Federal campaign finance laws prohibit campaign contributions of more than $2,300 by individuals to political campaigns, and require the prompt reporting of any contributions to the Federal Election Commission.
If the $96,000 from Ensign’s parents was used to pay “severance” to the Cynthia Hampton for her work as a campaign aide, it would be considered campaign contributions, which would be illegal because the payments both exceeded the legal limit and were not disclosed to the Federal Election Commission.
In a sworn deposition to investigators for the Ethics Committee, Fisher said she relayed the legal advice in Gober’s email to Ensign.
The day after Ensign’s public statement which omitted the word severance, his chief of staff, John Lopez, was still concerned that the Senator would continue to refer to the payments to the Hamptons as severance. Lopez emailed Ensign that he should speak with his attorneys before “we start answering questions about ‘severance.'”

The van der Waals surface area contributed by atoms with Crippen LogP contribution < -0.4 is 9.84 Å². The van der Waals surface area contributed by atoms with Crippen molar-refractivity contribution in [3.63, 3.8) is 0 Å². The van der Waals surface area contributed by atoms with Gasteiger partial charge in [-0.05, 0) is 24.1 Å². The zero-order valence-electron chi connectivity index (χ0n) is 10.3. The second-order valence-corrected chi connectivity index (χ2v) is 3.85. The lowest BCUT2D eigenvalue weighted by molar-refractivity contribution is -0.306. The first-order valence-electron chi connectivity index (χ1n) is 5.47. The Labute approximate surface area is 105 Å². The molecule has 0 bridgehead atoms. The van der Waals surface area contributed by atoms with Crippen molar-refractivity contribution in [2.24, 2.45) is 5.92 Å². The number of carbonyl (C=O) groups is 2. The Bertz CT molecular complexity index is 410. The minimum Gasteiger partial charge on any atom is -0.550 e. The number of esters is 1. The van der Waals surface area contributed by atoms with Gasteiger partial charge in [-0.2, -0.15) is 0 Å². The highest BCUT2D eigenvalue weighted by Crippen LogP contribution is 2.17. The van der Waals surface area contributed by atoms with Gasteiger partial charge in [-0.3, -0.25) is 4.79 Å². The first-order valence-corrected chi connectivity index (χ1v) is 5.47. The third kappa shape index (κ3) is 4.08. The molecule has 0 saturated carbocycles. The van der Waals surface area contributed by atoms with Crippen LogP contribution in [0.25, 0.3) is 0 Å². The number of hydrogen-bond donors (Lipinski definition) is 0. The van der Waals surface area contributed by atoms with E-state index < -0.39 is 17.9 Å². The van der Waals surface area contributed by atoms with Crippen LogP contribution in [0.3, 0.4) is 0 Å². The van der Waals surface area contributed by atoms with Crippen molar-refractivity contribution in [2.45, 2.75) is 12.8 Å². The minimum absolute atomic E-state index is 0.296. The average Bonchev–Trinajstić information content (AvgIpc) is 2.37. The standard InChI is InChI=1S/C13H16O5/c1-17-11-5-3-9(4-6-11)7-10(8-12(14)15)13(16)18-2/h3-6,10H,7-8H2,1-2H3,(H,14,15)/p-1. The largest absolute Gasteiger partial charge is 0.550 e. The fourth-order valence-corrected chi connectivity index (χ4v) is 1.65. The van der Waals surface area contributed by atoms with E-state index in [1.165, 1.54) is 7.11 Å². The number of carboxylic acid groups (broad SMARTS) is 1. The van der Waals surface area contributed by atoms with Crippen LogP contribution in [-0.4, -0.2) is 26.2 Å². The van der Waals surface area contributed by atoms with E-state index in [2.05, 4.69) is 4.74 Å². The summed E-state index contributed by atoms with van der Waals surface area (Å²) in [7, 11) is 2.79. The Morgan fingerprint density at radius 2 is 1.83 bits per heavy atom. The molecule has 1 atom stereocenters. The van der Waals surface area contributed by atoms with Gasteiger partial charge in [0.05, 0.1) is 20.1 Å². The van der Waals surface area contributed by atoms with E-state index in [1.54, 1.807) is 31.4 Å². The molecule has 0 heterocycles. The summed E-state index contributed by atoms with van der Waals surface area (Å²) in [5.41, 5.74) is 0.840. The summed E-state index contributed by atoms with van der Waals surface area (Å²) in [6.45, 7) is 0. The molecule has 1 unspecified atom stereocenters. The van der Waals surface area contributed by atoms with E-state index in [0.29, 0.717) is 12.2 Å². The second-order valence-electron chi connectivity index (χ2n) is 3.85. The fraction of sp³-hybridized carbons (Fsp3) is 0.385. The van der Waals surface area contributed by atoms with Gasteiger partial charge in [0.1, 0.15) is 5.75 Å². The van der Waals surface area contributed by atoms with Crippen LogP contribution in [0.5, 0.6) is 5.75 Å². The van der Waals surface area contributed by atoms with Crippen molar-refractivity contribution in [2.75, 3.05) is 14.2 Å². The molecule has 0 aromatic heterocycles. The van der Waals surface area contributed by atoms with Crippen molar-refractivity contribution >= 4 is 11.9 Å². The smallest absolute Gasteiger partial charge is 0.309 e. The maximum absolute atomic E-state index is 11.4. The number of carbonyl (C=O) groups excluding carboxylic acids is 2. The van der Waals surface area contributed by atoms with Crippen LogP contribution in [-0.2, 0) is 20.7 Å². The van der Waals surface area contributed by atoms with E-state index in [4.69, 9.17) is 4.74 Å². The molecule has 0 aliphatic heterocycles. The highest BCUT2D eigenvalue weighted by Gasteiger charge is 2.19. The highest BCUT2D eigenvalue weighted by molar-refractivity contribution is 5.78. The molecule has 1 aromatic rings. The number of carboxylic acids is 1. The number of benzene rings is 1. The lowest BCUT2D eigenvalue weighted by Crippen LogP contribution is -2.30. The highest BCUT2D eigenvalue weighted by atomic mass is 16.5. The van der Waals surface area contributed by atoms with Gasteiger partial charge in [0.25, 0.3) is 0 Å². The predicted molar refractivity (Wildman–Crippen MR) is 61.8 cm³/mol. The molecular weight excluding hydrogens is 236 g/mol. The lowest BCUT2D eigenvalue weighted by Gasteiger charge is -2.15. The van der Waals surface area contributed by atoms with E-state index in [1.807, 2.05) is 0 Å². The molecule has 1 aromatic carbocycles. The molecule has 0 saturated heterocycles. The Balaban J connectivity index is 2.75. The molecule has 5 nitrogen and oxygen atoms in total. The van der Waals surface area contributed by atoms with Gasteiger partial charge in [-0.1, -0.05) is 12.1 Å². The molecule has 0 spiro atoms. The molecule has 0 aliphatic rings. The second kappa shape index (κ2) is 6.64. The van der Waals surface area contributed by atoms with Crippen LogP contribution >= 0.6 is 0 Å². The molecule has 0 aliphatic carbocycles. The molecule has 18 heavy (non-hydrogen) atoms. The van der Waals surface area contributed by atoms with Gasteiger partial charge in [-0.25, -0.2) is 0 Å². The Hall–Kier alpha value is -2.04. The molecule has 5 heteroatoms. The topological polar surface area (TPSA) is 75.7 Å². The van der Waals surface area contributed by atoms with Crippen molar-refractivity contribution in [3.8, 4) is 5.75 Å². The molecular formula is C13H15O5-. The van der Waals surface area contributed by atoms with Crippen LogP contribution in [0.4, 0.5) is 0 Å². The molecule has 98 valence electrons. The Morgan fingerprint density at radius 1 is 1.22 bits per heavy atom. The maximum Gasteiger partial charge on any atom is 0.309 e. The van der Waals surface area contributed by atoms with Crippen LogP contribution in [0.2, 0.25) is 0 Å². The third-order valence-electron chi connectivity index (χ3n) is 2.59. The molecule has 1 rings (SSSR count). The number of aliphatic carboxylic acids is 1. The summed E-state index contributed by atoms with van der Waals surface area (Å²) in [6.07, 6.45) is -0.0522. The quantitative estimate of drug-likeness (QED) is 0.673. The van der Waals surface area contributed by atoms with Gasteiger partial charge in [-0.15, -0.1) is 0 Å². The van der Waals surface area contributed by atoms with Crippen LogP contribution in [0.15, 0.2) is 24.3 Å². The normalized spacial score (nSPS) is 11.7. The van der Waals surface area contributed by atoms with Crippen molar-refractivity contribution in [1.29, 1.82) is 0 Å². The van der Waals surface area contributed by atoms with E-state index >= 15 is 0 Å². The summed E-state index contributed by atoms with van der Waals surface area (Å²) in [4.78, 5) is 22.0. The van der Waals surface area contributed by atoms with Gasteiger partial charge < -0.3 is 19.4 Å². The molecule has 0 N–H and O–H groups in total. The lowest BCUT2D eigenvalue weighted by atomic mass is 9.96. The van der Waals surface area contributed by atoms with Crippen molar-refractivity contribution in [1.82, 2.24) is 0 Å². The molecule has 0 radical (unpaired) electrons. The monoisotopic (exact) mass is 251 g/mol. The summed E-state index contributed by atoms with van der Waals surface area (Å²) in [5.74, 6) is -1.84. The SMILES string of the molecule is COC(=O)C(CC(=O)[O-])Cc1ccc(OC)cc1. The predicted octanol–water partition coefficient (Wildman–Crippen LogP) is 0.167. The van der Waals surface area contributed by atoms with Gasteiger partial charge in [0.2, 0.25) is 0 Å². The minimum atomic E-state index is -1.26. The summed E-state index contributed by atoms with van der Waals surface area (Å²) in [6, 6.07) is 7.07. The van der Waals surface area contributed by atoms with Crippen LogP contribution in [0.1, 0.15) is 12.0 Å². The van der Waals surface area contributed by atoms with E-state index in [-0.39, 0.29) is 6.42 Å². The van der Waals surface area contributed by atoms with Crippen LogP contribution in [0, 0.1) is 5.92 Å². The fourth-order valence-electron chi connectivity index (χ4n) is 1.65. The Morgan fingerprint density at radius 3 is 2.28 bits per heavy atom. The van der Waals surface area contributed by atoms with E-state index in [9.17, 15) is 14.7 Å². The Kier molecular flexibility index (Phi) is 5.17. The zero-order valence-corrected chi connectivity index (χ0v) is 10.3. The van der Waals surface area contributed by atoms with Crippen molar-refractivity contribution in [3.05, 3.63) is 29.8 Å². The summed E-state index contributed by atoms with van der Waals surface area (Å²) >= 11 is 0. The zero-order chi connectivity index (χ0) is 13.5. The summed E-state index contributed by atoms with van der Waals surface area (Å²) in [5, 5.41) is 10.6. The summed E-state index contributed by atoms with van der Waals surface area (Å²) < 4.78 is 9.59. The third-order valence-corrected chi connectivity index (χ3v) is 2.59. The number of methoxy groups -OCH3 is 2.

Lopez has since told investigators that the payments were indeed severance, and Ensign only changed his story about the nature of the payments to evade potential criminal prosecution, according to people close to the case. Lopez, through his attorney, declined to comment.
After the key email from Gober, Ensign only referred to the $96,000 as a gift from his elderly parents to help the Hamptons get back on their feet. Prior to receiving that email, Ensign had referred to them to several of his staff, in his draft payments to the press, and in his own diary as “severance.”
A portion of the Gober email was quoted in the Senate Ethics Committee report, the only one of the more than a thousand made public. Among the others are emails that describe specific attempts by Ensign’s legal team and his staff to discredit Doug Hampton’s claims that the payments to him and his wife were “severance.”
Based in part on that email and others never reviewed by the Justice Department, the Senate report alleged that Ensign violated several federal criminal laws and engaged in conduct bringing “public discredit to the Senate.”
BURDEN OF PROOF
The Justice Department had also investigated the $96,000 payment, but concluded at the time it did not have evidence to charge Ensign. But prosecutors and FBI agents working on the case never saw the crucial June 16, 2009 email.